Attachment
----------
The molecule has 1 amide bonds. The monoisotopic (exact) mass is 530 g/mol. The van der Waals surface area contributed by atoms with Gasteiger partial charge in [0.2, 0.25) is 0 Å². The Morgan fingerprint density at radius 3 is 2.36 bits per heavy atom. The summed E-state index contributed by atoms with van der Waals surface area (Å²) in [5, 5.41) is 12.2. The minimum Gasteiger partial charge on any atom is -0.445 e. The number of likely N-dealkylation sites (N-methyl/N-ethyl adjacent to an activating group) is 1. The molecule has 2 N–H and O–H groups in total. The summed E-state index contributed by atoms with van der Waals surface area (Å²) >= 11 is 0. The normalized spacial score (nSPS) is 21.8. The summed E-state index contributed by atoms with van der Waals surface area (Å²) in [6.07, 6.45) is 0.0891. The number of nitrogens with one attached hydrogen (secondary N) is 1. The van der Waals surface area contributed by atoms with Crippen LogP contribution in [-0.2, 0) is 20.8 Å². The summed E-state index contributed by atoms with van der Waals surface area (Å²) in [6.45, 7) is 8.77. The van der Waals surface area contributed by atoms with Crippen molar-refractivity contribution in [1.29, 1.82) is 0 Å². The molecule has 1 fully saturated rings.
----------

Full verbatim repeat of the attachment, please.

The molecule has 1 amide bonds. The monoisotopic (exact) mass is 530 g/mol. The van der Waals surface area contributed by atoms with Gasteiger partial charge in [0.2, 0.25) is 0 Å². The Morgan fingerprint density at radius 3 is 2.36 bits per heavy atom. The summed E-state index contributed by atoms with van der Waals surface area (Å²) in [5, 5.41) is 12.2. The minimum Gasteiger partial charge on any atom is -0.445 e. The number of likely N-dealkylation sites (N-methyl/N-ethyl adjacent to an activating group) is 1. The molecule has 2 N–H and O–H groups in total. The summed E-state index contributed by atoms with van der Waals surface area (Å²) >= 11 is 0. The normalized spacial score (nSPS) is 21.8. The summed E-state index contributed by atoms with van der Waals surface area (Å²) in [6.07, 6.45) is 0.0891. The number of nitrogens with one attached hydrogen (secondary N) is 1. The van der Waals surface area contributed by atoms with Crippen LogP contribution in [-0.2, 0) is 20.8 Å². The summed E-state index contributed by atoms with van der Waals surface area (Å²) in [6.45, 7) is 8.77. The van der Waals surface area contributed by atoms with Crippen molar-refractivity contribution in [1.29, 1.82) is 0 Å². The molecule has 1 fully saturated rings.